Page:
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Silla v. Commissioner of Social Security

May 17, 2010


The opinion of the court was delivered by: Robert C. Mitchell, United States Magistrate Judge


I. Recommendation

It is respectfully recommended that the plaintiff's motion for summary judgment (Docket No.10) be denied; that the defendant's motion for summary judgment (Docket No. 12) be granted, and that the decision of the Commissioner be affirmed.

II. Report

Presently before the Court for disposition are cross motions for summary judgment.

On November 6, 2009, Jack Silla by his counsel, filed a complaint pursuant to Section 205(g) of the Social Security Act, as amended, 42 U.S.C. §405(g), for review of the Commissioner's final determination disallowing his claim for Supplemental Security Income benefits under Sections 1614 and 1631 of the Act, as amended, 42 U.S.C. §1381 cf.

The instant application for Supplemental Security Income Benefits was filed on January 7, 2004 alleging that the plaintiff had been disabled since July 30, 1995. However, the onset date was amended at the hearing to January 7, 2004 (R.109-111, 914). On June 8, 2004, benefits were denied (R.103-107). On August 2, 2004, the plaintiff requested a hearing (R.102) and pursuant to that request a hearing was held on August 24, 2005 (R.903-918). In a decision filed on October 7, 2005, an Administrative Law Judge awarded benefits (R.60-65). On February 24, 2006 , the Appeals Council reversed the prior determination and remanded the matter to the administrative law judge for a "hearing to determine if there was evidence to support a finding of mild mental retardation or cognitive impairments in Claimant's childhood and early adulthood which would support a re-opening of Claimant's 1998 Title II claim." (R.20, 73-77; 78-81). On January 31, 2007 another hearing was conducted (R.919-990) and benefits were denied on February 15, 2007 (R.25-44). On April 11, 2007, the plaintiff requested reconsideration of this determination (R.18) and upon reconsideration and in a decision dated September 2, 2009, the Appeals Council affirmed the denial of benefits (R.14-17). The instant complaint was filed on November 6, 2009.*fn1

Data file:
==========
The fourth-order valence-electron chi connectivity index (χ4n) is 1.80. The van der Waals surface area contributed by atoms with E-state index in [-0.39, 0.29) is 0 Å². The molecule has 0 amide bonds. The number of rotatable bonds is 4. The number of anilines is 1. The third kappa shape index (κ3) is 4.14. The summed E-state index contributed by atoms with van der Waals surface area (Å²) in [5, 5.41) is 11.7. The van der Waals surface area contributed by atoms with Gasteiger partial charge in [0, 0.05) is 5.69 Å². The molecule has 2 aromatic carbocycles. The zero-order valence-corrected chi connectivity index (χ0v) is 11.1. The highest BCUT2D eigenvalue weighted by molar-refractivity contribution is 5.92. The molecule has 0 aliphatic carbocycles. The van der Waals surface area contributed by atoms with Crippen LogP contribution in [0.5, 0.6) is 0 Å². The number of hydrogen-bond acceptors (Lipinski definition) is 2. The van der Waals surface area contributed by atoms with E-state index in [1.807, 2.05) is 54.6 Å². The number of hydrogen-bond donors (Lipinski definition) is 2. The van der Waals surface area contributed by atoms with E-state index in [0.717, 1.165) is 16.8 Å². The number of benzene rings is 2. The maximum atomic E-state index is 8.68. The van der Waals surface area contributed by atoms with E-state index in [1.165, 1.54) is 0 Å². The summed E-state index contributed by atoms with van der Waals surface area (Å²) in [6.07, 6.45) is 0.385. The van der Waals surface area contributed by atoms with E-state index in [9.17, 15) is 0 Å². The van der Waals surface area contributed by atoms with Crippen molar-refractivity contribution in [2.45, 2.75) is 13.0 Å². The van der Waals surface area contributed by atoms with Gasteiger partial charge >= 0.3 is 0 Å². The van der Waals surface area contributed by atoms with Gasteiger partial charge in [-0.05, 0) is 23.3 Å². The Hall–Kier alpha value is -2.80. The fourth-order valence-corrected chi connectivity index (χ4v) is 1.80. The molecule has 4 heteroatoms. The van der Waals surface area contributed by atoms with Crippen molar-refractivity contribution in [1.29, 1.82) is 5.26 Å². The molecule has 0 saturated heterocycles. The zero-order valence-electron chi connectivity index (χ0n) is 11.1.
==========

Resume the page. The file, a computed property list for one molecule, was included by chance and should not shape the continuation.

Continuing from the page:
In reviewing an administrative determination of the Commissioner, the question before any court is whether there is substantial evidence in the agency record to support the findings of the Commissioner that the plaintiff failed to sustain his/her burden of demonstrating that he/she was disabled within the meaning of the Social Security Act. Richardson v. Perales, 402 U.S. 389 (1971); Adorno v. Shalala, 40 F.3d 43 (3d Cir. 1994).

It is provided in 42 U.S.C. Section 405(g) that: The court shall have power to enter, upon the pleadings and transcript of the record, a judgment affirming, modifying, or reversing the decision of the Commissioner of Social Security, with or without remanding the cause for a rehearing. The findings of the Commissioner of Social Security as to any fact, if supported by substantial evidence, shall be conclusive....

Substantial evidence is "'more than a mere scintilla. It means such relevant evidence as a reasonable mind might accept as adequate to support a conclusion.' Consolidated Edison Co. v. NLRB, 305 U.S. 197, 229 (1938)." Richardson v. Perales, supra., at page 401; Plummer v. Apfel, 186 F.3d 422 (3d Cir. 1999).

The purpose of the Supplemental Security Income Program is to provide additional income to persons of limited resources who are aged, blind or disabled persons. 42 U.S.C. §1381; Chalmers v. Shalala, 23 F. 3d 752 (3d Cir. 1994). To be eligible for such benefits, an individual's income must not exceed a certain established maximum and he/she must fulfill certain eligibility requirements.